BB: You mentioned in the book that Jared Wright and Jerry Hairston were two of the guys who the Yankees had beef with during the 96-01 era. Was there anyone else of note? I ask because I recall a game in May of 1999 (May 11th to be exact) when Troy Percival nailed Jeter in the hand in the process of striking out the side in a 9-7 Angels win. Jeter was not pleased. O'Neill followed and fouled off a bunch of pitches before being called out on strikes. He was furious and the water cooler took a beating. Bernie struck out looking to end the game. I just remember seeing David Cone, his face beet-red, standing on the top step of the dugout. (He was the starting pitcher for the next game.) Did the Yankees really dislike Percival on a personal level?

Olney: Yeah, there were other guys who annoyed them; I remember the Percival game, too. From time to time, they would get mad at other guys. But Hairston and Wright were similar, in that they were both young, generally unproven, cocky and demonstrative -- and for a bunch of veterans like the Yankees, these were abhorrent characteristics. Plus Wright injured Luis Sojo, which was a big deal to those guys.

BB: 1998 was the one year during the run where they simply dominated the league. Record-wise that just wasn’t the case in 96 or 99 and especially 2000 and 2001.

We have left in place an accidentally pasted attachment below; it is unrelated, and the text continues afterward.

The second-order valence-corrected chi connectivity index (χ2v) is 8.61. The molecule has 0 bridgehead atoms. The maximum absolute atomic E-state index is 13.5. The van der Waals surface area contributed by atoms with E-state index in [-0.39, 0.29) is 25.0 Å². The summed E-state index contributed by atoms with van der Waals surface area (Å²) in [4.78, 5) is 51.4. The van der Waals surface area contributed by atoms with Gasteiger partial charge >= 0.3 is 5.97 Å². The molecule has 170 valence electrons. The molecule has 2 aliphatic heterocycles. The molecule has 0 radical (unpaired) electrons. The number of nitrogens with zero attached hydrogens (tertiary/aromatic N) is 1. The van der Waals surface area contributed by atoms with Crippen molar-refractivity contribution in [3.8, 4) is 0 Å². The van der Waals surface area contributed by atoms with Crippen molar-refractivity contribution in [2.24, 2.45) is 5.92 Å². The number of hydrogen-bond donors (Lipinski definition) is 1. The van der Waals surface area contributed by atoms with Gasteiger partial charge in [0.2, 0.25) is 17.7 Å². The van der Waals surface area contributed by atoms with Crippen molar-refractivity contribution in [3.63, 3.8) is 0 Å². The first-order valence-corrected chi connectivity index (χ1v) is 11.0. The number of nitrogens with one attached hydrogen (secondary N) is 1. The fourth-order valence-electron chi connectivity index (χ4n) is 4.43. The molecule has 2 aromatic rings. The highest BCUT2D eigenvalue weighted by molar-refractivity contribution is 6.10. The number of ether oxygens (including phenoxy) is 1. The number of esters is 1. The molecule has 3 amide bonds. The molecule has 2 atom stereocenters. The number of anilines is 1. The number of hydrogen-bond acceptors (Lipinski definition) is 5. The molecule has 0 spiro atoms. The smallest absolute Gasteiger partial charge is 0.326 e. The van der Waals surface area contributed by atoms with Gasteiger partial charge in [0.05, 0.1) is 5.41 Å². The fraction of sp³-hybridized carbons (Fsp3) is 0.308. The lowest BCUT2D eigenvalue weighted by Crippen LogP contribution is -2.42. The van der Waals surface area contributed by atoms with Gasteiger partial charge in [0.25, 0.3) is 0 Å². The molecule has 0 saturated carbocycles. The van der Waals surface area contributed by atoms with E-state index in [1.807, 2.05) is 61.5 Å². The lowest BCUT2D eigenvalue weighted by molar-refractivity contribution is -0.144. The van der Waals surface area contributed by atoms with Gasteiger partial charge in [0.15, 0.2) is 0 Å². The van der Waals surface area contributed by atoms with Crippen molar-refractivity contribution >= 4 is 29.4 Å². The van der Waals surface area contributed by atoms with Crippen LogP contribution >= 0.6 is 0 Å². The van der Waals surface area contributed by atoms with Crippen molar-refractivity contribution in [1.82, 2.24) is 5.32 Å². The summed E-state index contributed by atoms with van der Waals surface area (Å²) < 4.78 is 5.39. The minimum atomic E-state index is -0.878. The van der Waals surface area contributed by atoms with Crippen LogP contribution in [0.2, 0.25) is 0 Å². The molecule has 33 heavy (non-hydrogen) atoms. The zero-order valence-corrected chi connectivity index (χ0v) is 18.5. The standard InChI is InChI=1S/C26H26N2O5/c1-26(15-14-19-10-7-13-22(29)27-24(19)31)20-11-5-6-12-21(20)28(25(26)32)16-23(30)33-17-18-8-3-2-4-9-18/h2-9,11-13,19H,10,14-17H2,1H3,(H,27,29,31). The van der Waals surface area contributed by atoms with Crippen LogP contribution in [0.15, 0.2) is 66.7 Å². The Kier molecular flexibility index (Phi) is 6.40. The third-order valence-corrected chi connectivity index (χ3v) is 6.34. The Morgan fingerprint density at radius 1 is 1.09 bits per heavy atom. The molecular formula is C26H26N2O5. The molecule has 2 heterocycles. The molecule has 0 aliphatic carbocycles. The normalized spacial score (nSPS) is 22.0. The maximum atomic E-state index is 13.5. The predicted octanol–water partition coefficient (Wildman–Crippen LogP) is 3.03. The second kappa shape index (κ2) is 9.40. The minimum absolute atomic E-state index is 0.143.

Olney: I remember when they had that awful slump at the end of the 2000 season, and they had played a crappy game against the Devil Rays and Joe Torre came in the clubhouse and just reamed them out. And the players said, “You know, you are right.” And they picked it back up. After 98, in the following years, you got the sense that being the “Yankees” the pressure of having to win the World Series was really starting to wear on them. At the end of 2000, they lost all of those games. In 99—that was a tough year for them—they were trying to live up to 98. It wasn’t until halfway through that year that they talked about it and said you know, “Forget it. We can’t match what we did last year.” And they had so many side issues going on. In 2001, they just began to look old. O’Neill was not as good of a player as he once had been. It’s interesting, the last couple of years that I’ve been around the park, people have told me, “Oh, you know O’Neill wistfully thinks that he may have retired too early.” I don’t think he did. He was getting so ravaged by injuries. Basically he was struggling around .250, .260 for a lot of 2001. I think he quit at the exact right time.